Sunday, May 22, 2011


Benjamin Britten's opera at the ENO

A lonely man returns to his old school, deserted but for the ghosts, meets his younger self, bitterly remembering being supplanted as teacher's pet by a younger boy.
Of course, it's Britten's Dream.

Christopher Alden's haunting production sometimes sits uneasily on the score, more so on the libretto. We need to read it as a palimpsest, perhaps, or like Hermia, see it “with parted eye”, taking in the two stories at once.

Innocence corrupted is a recurring theme in Britten; here it's as if Death In Venice and The Turn of the Screw have leached into this pastoral. It's the Dream meets the History Boys, with hints of “If...” for good measure.

However, when you're actually experiencing this potent re-working, the school is a strangely compelling image, mesmerising us into accepting this idiosyncratic reading.
The set, based on a real school yard, dominates, and the unnatural lighting supports the oneiric atmosphere.

Theseus, for this is the returning stranger, was Paul Whelan, awkward, haunted, looking not unlike Jennings as Britten in Habit of Art. Puck, his younger self, was a moving Jamie Manton, often close to tears, and bitter in his resentment right to the closing speech. Dominic Williams was the Changeling Boy, given much to do here, conducting the music, taking over some of Puck's tasks.
The outstanding performance of this production, though, was Iestyn Davies as jealous Oberon, the charismatic, creepy teacher. Beautifully sung, with real character and a strong presence wherever on the complex set he was placed. Both he and his music teacher Tytania [the wonderful Anna Christy] were very young – could almost have been mistaken for students. Also youthful, naturally, were the lovers, here imagined as passionate Sixth Formers – Demetrius a muddied oaf in the rugger team. Their trysts and quarrels were hard to take in this setting, though, with no wood in which to wander. But musically very impressive, especially Allan Clayton's Lysander.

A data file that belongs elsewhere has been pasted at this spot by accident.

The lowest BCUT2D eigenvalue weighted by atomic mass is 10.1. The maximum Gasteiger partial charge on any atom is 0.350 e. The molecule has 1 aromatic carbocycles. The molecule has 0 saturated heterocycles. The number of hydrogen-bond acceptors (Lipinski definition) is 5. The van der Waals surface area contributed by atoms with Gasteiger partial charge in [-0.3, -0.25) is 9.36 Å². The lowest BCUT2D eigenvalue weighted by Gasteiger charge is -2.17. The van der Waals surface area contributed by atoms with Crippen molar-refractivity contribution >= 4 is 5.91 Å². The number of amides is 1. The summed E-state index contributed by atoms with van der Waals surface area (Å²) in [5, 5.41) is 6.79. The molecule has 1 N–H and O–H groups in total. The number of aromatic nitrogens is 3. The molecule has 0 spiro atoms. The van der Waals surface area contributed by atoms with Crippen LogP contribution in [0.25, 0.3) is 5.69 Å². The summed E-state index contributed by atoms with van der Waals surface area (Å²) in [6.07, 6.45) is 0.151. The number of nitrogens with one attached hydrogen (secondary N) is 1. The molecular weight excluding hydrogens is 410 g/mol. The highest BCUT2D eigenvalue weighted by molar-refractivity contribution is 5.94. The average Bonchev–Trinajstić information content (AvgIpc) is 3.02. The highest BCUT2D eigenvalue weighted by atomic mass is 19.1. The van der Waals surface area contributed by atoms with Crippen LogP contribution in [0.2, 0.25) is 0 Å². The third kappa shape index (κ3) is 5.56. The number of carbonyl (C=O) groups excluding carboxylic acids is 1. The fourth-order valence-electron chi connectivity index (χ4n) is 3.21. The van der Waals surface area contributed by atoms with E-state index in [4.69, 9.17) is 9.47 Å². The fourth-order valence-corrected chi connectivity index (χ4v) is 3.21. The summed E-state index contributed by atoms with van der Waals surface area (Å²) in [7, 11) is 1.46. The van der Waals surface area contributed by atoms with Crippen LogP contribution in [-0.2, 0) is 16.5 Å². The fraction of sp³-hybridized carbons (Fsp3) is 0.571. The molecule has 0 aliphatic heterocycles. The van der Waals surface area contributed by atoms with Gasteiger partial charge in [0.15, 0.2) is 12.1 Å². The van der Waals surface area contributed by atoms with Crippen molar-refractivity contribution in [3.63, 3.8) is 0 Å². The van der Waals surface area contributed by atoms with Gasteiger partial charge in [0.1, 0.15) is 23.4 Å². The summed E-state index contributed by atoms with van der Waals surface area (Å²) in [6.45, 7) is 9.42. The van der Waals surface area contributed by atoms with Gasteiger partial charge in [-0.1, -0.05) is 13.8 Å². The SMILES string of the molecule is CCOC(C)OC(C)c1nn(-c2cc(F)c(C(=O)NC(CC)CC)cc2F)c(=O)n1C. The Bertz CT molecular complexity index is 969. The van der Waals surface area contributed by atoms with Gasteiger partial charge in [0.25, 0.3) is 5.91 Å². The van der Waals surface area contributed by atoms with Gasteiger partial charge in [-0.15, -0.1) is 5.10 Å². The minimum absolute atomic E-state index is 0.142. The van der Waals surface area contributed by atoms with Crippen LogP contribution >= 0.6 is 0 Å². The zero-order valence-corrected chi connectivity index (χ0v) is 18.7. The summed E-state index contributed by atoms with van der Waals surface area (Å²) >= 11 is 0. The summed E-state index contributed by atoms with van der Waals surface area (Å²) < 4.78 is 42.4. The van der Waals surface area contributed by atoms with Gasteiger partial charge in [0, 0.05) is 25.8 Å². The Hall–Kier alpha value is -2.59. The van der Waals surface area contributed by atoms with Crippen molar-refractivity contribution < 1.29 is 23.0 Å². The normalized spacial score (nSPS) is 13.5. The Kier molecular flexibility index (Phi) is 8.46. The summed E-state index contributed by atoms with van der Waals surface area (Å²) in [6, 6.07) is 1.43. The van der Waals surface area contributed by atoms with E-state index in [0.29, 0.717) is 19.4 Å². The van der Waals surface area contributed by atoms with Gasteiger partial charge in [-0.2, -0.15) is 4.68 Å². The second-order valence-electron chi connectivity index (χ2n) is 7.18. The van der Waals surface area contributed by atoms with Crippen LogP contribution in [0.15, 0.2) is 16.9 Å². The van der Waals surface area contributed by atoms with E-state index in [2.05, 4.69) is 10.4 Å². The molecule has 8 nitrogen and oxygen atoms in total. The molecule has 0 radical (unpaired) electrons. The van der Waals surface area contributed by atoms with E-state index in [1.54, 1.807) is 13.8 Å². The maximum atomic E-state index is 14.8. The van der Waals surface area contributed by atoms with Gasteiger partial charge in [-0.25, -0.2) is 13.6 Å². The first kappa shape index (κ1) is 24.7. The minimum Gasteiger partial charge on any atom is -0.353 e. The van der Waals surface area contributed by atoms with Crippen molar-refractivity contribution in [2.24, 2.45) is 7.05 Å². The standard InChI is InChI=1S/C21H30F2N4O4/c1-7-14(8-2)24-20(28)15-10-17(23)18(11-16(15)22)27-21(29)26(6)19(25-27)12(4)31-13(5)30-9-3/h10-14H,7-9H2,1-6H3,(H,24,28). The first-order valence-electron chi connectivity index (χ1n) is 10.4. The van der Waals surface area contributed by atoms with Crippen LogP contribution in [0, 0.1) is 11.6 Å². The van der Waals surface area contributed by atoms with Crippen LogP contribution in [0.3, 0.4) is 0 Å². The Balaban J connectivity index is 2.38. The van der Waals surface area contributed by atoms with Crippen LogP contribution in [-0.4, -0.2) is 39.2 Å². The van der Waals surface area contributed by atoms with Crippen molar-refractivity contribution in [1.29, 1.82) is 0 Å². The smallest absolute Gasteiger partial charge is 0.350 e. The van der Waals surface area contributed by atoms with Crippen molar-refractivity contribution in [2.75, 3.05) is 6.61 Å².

The Rude Mechanicals, the only colour in this, grim, grey boyhood world, were, I think, the janitorial staff, with the “slow of study” Snug a PE teacher. Even seasoned performers like Simon Butteriss [Starveling, robbed of the plum drag role of Thisby] and Willard White [Bottom, with no ass-head of his own] struggled to find any fun in this world, shorn as it was of jollity, the magic largely replaced by misery. Where the lovers meet behind the bins, the “weed I showed thee once” is the herb of choice for sixties students, and the flowery bed is a cold, grim corner of the schoolyard.

But the effect of this “fruitless vision” was dramatic, and did often suit the score, given a superb reading by the orchestra under Leo Hussain. The schoolboys, sombre spectres filing slowly across, almost always behind the huge windows, were used effectively – the ending of Act Two was movingly powerful. The conjugation of Amo, Amas, Amat was tellingly replaced on the blackboard by Tytania's warning: Out of this wood do not desire to go ...

Opinions so far have been divided - “hateful fantasies” or “jewels from the deep”. I wonder, would this approach work for the Shakespeare play ? Would it make sense to anyone who knew nothing of the composer ? Would it do anything for a child new to the story ? And if not, does it matter ?

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